Today at Make Welcome Refugee Sewing School …
H, from Vietnam, wondered aloud why her life is so hard. Why did her husband leave her? Why does her 21 year old son have kidney disease and have to go to dialysis every week? Why did she have stomach problems two weeks ago and go to the emergency room and then get a bill for $4000? Why did she have to leave her home country?
F, from Afghanistan, brought her brother’s paperwork and we looked over the Department of Defense form that will have to be filled out in order to try and locate his American supervisors. We came up with a list of things she will have to find out from him in order to complete the forms. His life is in danger. He just wants to bring his family to this country to be safe. F is desperate for any help she can find to help make that happen.
T, from Nepal, told me about her husband’s friend’s mother who died yesterday from blood cancer at age 52. There will be a three day wake which, she said, is very hard on the family.
How little it seems our sewing can do in the midst of problems like these. What a small thing it is to sit beside a woman and show her how to thread a sewing machine. And yet … I have a waiting list of many more beginning students than we can accommodate in the new classes we’ll add in September. Women who want to be in a sewing class for two hours in hopes, of what?
Full time employment at a living wage? I can’t promise that.
Their own business to provide a fair wage income for their family? I can’t promise that.
Solutions to the problems like the ones I heard today. I can’t begin to promise any of that. But there are things that after three years of teaching sewing classes to refugee women I can offer …
Teachers that will share the love of Christ in word and deed; who will offer not only their knowledge but their hearts.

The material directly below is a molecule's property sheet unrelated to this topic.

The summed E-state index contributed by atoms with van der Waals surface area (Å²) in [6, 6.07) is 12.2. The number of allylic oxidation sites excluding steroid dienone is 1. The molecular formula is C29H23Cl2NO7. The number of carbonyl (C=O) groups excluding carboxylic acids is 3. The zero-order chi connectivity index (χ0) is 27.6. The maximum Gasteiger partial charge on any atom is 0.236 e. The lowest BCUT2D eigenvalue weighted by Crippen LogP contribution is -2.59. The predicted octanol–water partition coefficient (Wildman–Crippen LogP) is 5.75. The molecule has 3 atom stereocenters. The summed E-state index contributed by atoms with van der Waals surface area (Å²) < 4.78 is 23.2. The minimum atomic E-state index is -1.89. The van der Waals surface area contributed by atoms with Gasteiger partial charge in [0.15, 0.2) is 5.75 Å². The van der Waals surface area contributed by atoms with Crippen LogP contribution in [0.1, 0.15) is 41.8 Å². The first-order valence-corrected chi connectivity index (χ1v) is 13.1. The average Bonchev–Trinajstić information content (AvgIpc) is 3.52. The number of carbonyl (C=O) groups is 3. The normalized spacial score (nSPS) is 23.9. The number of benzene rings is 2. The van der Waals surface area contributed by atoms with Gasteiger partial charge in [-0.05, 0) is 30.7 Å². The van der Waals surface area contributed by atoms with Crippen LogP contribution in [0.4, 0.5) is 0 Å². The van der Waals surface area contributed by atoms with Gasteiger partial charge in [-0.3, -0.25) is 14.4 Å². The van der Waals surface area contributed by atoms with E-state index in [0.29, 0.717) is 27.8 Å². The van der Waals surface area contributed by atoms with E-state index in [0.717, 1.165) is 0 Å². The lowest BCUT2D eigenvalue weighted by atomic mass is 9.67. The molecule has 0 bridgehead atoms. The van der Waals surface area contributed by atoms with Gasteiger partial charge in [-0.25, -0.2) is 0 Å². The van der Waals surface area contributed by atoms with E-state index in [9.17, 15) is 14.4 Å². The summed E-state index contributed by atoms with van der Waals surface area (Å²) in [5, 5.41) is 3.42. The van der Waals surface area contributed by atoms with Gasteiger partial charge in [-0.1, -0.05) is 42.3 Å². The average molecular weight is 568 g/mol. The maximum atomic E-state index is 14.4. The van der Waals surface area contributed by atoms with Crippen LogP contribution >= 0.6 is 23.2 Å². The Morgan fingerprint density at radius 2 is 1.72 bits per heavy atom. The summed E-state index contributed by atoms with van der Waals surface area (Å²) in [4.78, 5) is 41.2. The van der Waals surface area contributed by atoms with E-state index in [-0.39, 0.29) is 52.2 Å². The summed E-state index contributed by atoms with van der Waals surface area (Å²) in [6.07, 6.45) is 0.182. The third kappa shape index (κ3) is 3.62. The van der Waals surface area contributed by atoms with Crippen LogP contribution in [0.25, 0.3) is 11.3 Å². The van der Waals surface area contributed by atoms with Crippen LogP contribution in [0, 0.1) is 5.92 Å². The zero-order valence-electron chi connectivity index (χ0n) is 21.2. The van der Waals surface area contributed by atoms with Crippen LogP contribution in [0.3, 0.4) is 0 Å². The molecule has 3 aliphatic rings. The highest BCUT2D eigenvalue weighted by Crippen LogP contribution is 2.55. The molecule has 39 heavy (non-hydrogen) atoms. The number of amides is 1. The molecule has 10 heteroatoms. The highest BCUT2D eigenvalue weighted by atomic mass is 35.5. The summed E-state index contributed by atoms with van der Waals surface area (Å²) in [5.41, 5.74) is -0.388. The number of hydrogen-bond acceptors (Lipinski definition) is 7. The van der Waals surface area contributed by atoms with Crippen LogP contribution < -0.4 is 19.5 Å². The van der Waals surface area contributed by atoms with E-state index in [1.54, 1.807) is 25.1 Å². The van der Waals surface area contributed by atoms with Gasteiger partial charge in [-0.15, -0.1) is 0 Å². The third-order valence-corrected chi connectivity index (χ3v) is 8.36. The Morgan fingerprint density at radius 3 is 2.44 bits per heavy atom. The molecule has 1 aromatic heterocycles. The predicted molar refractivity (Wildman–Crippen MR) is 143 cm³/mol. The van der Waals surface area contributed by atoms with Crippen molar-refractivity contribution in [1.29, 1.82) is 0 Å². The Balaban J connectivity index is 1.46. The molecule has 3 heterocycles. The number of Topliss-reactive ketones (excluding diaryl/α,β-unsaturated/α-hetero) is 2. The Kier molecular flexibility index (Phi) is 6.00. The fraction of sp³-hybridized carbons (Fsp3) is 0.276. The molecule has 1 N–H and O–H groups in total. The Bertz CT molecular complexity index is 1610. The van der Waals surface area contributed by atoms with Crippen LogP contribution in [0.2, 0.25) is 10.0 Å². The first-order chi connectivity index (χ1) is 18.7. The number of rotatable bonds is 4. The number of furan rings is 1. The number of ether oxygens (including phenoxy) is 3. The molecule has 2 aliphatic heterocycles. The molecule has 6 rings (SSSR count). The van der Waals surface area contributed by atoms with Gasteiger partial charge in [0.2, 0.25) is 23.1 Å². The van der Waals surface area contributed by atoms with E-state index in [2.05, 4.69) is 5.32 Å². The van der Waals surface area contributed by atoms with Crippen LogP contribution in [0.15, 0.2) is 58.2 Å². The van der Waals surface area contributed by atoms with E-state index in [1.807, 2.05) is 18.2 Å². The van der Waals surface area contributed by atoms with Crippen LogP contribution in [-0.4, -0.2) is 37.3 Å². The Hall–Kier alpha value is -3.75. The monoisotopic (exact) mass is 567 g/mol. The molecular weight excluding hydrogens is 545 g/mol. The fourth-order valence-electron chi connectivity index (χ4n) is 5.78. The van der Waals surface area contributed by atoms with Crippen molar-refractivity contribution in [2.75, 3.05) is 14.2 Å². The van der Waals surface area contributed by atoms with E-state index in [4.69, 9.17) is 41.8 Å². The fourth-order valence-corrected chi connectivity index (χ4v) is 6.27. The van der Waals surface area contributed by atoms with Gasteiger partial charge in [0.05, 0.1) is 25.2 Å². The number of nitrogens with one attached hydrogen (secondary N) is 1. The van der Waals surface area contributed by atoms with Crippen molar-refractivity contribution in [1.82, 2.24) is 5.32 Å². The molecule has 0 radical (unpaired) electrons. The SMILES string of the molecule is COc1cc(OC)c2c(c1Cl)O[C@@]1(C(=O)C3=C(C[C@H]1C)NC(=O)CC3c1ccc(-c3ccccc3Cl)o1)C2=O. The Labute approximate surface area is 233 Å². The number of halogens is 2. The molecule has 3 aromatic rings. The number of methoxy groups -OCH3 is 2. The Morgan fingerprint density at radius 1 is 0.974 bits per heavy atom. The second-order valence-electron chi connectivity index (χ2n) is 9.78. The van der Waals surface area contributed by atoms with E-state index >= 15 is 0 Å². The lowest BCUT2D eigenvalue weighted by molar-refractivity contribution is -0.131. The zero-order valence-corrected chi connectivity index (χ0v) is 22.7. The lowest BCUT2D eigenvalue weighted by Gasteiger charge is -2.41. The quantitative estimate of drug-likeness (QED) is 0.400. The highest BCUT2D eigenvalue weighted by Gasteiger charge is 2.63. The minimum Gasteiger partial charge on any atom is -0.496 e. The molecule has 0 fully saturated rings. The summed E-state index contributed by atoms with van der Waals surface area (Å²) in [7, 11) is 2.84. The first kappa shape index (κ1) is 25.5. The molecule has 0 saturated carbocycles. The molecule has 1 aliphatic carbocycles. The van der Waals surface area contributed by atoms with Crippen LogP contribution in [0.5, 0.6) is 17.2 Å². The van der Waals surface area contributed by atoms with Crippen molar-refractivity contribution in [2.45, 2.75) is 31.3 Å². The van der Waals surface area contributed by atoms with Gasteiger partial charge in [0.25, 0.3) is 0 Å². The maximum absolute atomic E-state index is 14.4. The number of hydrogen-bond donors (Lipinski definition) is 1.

Teachers that will patiently walk beside students as they learn new skills and show them over and over and over again, as many times as it takes, how to thread the machine, where to put the bobbin, how to sew a simple seam. As many times as it takes.
Teachers that will go beyond the classroom into their homes and become friends. Teachers who will walk beside them, trying to learn and understand their struggles and helping with needs as we are able or pointing them to others who know better than we do how to deal with their problems.
Laughter. I can offer them laughter. Plenty of it. And smiles. And hugs.
Creativity. I can offer them the opportunity to stretch their dormant creative wings, to try new things and not have to worry about judgement. I can offer encouragement support, and applause for their efforts.
I can offer a place that is safe and warm and welcoming, where hurts can perhaps be salved for a while to the rhythm of a sewing machine. I can offer that balm, and hope for healing for women who have experienced traumas I can barely imagine.
We can’t pay hospital bills, or heal kidney failure or cancer, or bring families fearful for their lives to safety. But we can show up with fabric and scissors and sewing machines and instruction and love. That’s what we’ll do and we’ll wait, expectantly, to see how God will work in our midst